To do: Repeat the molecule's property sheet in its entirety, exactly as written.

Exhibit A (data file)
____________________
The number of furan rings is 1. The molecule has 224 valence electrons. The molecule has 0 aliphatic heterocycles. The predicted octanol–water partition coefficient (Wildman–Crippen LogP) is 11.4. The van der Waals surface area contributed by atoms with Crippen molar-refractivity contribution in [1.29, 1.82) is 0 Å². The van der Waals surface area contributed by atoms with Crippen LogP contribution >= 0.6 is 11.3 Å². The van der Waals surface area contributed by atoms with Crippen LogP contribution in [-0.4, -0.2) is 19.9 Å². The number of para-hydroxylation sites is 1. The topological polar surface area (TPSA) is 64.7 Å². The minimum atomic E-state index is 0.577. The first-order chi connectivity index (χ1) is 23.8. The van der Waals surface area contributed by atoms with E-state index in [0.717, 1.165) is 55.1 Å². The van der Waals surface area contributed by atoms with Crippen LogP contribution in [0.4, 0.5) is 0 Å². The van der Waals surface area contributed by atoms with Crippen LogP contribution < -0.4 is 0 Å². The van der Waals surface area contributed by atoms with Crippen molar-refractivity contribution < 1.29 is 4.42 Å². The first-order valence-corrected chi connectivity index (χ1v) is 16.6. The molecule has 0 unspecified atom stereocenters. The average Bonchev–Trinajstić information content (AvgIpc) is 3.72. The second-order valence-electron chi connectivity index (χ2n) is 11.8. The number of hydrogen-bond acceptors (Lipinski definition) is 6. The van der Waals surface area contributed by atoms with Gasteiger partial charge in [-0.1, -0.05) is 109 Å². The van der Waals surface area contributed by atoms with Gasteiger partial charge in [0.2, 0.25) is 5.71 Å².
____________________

The number of furan rings is 1. The molecule has 224 valence electrons. The molecule has 0 aliphatic heterocycles. The predicted octanol–water partition coefficient (Wildman–Crippen LogP) is 11.4. The van der Waals surface area contributed by atoms with Crippen molar-refractivity contribution in [1.29, 1.82) is 0 Å². The van der Waals surface area contributed by atoms with Crippen LogP contribution >= 0.6 is 11.3 Å². The van der Waals surface area contributed by atoms with Crippen LogP contribution in [-0.4, -0.2) is 19.9 Å². The number of para-hydroxylation sites is 1. The topological polar surface area (TPSA) is 64.7 Å². The minimum atomic E-state index is 0.577. The first-order chi connectivity index (χ1) is 23.8. The van der Waals surface area contributed by atoms with E-state index in [0.717, 1.165) is 55.1 Å². The van der Waals surface area contributed by atoms with Crippen LogP contribution in [0.4, 0.5) is 0 Å². The van der Waals surface area contributed by atoms with Crippen LogP contribution < -0.4 is 0 Å². The van der Waals surface area contributed by atoms with Crippen molar-refractivity contribution < 1.29 is 4.42 Å². The first-order valence-corrected chi connectivity index (χ1v) is 16.6. The molecule has 0 unspecified atom stereocenters. The average Bonchev–Trinajstić information content (AvgIpc) is 3.72. The second-order valence-electron chi connectivity index (χ2n) is 11.8. The number of hydrogen-bond acceptors (Lipinski definition) is 6. The van der Waals surface area contributed by atoms with Gasteiger partial charge in [-0.1, -0.05) is 109 Å². The van der Waals surface area contributed by atoms with Gasteiger partial charge in [0.2, 0.25) is 5.71 Å².